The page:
By Michael Yu and Nicolas Hernandez, Apr. 26, 2022
ASI, in collaboration with the Games Room, held an outdoor thrift shop and auction for students in the University Park on April 21, breathing new life into hundreds of worn items in the campus’ lost and found inventories, as part of its Earth Week series of events.
Clothes and smaller accessories were available to purchase prior to the fast-paced auction, which featured higher-priced items. Funds from the cash-only event were allocated to ASI’s Basic Needs Scholarships.
“The funds from this event will go back to ASI,” said Jennifer Flores, the ASI coordinator for the event and political science student. “It goes back to the students and lets us plan future events.”
The event was split between a thrift store that offered clothes and other items for as low as $1, and an auction where students could bid against each other for over 70 more expensive items. The competition at the auction was fierce, with highly contested products like AirPods going well above their starting price of $20.
One of the biggest winners from the auction was Justin Nguyen, a computer engineering student, who won various items including AirPods, pants and a yoga mat.
“It felt nice,” shared Nguyen. “I have been looking for these items, like wireless earbuds for the summer, for a while now, and it was nice to find them here at a good price and working.”
The lost-and-found thrift shop was a mainstay of ASI’s events prior to the campus’ shift to remote instruction. In fall 2020, the event made a comeback and raised around $900, according to Monica Martinez, a student activities assistant for ASI BEAT and communication student.
With the fashion industry contributing to 10% of humankind’s carbon emissions and overflowing landfills, ASI felt that it was important to host this event during Earth Week to promote more ethical alternatives to conventional fashion.
“We really wanted to make sure the sustainability of thrifting was involved,” said Flores. “That’s why ASI BEAT collaborated with the Games Room to bring CPP this event to resell the stuff that’s old instead of tossing it out.”
The event offered numerous items, from old graphic T-shirts to electronic items such as an LG Stylo cell phone. This large variety of items at affordable prices served as a treasure trove for students either with a passion for thrifting or on the look for more affordable options.
“I love thrifting; I can spend hours doing it,” said Emily Pineda, an animal science student. “I like the sustainability and I’m not too into fast fashion. I prefer quality clothes that I can wear for a while rather than clothes I would throw out quickly.”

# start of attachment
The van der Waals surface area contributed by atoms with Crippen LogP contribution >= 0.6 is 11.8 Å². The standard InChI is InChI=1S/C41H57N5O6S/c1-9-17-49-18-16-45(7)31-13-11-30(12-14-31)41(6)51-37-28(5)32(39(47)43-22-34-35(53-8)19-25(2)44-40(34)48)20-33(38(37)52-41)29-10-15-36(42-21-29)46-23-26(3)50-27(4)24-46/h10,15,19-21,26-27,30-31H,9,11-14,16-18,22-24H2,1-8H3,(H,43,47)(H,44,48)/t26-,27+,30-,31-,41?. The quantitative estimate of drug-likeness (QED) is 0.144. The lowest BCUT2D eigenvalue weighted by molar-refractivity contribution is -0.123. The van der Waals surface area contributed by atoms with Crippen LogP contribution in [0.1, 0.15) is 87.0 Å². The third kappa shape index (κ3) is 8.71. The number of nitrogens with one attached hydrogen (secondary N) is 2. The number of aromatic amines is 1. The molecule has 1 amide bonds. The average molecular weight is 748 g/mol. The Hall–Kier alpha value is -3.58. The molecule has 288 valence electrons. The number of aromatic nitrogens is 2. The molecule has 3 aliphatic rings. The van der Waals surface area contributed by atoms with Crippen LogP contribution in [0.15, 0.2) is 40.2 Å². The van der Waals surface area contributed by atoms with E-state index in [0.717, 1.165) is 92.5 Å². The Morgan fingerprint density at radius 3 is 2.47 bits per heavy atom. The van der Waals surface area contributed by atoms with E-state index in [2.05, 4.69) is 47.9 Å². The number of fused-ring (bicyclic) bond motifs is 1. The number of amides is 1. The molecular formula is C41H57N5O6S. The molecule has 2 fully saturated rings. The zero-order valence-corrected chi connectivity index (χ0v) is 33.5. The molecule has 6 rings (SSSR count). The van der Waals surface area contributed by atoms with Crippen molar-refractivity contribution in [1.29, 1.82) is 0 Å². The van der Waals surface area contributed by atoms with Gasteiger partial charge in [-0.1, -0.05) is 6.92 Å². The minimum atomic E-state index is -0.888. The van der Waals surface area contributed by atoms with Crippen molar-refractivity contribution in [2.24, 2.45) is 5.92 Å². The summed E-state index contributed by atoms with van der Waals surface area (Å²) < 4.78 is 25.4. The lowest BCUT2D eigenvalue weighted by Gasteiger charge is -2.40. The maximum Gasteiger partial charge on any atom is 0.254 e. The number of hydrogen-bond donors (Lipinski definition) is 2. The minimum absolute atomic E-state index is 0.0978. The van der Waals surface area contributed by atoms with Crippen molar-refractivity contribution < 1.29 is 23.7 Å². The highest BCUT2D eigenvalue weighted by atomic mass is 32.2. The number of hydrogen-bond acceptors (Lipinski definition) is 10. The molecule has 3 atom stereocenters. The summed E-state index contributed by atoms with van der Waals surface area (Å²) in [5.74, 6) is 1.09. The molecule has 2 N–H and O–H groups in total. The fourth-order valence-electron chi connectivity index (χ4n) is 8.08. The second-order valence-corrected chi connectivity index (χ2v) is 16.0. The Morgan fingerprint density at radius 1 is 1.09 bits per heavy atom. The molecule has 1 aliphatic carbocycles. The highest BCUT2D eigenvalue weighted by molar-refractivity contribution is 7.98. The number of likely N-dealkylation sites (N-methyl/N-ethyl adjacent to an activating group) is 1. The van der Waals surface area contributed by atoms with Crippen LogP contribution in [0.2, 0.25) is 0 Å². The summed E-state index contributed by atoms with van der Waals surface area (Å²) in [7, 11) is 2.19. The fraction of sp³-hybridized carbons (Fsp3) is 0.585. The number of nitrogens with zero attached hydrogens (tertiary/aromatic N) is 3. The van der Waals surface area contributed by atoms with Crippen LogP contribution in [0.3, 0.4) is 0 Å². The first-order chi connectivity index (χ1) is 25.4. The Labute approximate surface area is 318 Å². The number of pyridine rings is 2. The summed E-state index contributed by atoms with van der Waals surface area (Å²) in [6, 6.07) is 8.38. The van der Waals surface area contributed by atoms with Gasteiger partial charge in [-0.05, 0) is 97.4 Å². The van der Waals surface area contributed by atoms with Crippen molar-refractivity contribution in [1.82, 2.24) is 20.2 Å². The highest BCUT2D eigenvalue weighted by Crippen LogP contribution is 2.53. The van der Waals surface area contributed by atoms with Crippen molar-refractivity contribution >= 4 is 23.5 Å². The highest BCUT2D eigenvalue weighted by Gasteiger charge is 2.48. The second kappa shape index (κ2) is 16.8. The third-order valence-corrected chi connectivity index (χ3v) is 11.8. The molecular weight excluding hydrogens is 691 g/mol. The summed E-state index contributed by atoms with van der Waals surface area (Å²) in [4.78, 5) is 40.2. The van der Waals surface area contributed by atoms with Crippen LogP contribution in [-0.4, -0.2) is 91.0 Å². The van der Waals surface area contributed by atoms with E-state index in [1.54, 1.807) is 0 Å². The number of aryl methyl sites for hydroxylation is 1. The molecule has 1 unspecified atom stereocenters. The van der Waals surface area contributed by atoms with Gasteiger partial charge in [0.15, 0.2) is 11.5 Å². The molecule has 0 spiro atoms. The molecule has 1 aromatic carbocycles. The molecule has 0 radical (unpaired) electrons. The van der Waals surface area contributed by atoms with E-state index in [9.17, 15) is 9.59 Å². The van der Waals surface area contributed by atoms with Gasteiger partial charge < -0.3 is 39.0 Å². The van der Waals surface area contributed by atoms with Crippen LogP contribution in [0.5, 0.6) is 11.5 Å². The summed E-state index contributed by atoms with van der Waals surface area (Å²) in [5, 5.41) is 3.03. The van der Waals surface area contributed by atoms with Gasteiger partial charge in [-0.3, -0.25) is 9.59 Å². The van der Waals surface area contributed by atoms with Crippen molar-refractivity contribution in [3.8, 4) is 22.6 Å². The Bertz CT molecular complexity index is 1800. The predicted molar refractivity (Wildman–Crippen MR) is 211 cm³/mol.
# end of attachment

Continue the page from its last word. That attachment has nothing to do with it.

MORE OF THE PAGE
Martinez, who co-hosted the auction with Tiff Mojica, the ASI Student Experience assistant coordinator, echoed the positive effects that thrifting has on sustainability efforts.
“I tell people, ‘You don’t understand how much thrifting can help the environment,'” said Martinez. “Instead of clothes being trashed, it’s getting recycled and reused and it’s just doing better for the planet in general.”
The event attracted large crowds of students, a turnout that would not have been possible when the pandemic was at its peak. With the campus being repopulated, there are more opportunities to host these in-person events.
Flores shared that the transition back to in-person events also came with its own hardships, such as planning events that are fun for the campus and still adhere to COVID-19 guidelines.
As the campus community is gradually becoming more comfortable with in-person events, the enthusiasm for them is also returning.
“I love it (being back in-person). This is my favorite part of the job and why I did BEAT in the first place,” said Martinez. “I love hosting events, talking to students about events, how they are feeling about it. I love the feedback that lets us know what to do better and what we are doing well in. This is the highlight of BEAT in general.”
To learn about more ASI events, the campus community can visit myBar.
Featured image by Michael Yu
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